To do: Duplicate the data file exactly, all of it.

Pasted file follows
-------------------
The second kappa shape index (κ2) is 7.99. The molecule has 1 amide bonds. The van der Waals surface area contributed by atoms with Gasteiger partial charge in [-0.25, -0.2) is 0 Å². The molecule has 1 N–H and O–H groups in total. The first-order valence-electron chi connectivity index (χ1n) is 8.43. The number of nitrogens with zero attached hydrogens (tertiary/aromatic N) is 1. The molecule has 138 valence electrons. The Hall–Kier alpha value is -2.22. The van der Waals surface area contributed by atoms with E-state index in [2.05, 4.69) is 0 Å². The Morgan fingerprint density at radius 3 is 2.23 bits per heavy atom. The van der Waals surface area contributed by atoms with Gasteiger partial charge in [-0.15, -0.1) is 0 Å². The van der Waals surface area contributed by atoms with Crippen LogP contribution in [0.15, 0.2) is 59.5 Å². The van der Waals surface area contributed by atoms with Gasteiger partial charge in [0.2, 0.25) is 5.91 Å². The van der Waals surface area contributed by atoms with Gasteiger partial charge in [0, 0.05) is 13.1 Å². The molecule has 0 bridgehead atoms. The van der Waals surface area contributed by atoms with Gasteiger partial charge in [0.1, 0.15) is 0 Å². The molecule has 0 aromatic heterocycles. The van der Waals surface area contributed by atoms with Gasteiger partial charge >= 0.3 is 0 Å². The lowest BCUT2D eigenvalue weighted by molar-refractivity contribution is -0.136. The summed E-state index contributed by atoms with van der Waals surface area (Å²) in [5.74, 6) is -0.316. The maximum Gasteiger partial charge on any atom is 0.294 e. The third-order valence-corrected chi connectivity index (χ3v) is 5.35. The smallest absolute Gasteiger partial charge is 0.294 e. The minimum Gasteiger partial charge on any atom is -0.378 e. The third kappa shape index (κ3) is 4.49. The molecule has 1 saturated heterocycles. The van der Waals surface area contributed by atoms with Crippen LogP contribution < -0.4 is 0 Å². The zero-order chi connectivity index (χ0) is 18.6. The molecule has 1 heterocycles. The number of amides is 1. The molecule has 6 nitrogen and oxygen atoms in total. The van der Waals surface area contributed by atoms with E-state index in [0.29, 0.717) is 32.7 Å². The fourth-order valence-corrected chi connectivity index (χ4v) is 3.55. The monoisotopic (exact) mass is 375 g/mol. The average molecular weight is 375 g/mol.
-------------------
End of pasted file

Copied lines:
The second kappa shape index (κ2) is 7.99. The molecule has 1 amide bonds. The van der Waals surface area contributed by atoms with Gasteiger partial charge in [-0.25, -0.2) is 0 Å². The molecule has 1 N–H and O–H groups in total. The first-order valence-electron chi connectivity index (χ1n) is 8.43. The number of nitrogens with zero attached hydrogens (tertiary/aromatic N) is 1. The molecule has 138 valence electrons. The Hall–Kier alpha value is -2.22. The van der Waals surface area contributed by atoms with E-state index in [2.05, 4.69) is 0 Å². The Morgan fingerprint density at radius 3 is 2.23 bits per heavy atom. The van der Waals surface area contributed by atoms with Gasteiger partial charge in [-0.15, -0.1) is 0 Å². The van der Waals surface area contributed by atoms with Crippen LogP contribution in [0.15, 0.2) is 59.5 Å². The van der Waals surface area contributed by atoms with Gasteiger partial charge in [0.2, 0.25) is 5.91 Å². The van der Waals surface area contributed by atoms with Gasteiger partial charge in [0, 0.05) is 13.1 Å². The molecule has 0 bridgehead atoms. The van der Waals surface area contributed by atoms with Gasteiger partial charge in [0.1, 0.15) is 0 Å². The molecule has 0 aromatic heterocycles. The van der Waals surface area contributed by atoms with Gasteiger partial charge >= 0.3 is 0 Å². The lowest BCUT2D eigenvalue weighted by molar-refractivity contribution is -0.136. The summed E-state index contributed by atoms with van der Waals surface area (Å²) in [5.74, 6) is -0.316. The maximum Gasteiger partial charge on any atom is 0.294 e. The third-order valence-corrected chi connectivity index (χ3v) is 5.35. The smallest absolute Gasteiger partial charge is 0.294 e. The minimum Gasteiger partial charge on any atom is -0.378 e. The third kappa shape index (κ3) is 4.49. The molecule has 1 saturated heterocycles. The van der Waals surface area contributed by atoms with Crippen LogP contribution < -0.4 is 0 Å². The zero-order chi connectivity index (χ0) is 18.6. The molecule has 1 heterocycles. The number of amides is 1. The molecule has 6 nitrogen and oxygen atoms in total. The van der Waals surface area contributed by atoms with E-state index in [0.29, 0.717) is 32.7 Å². The fourth-order valence-corrected chi connectivity index (χ4v) is 3.55. The monoisotopic (exact) mass is 375 g/mol. The average molecular weight is 375 g/mol.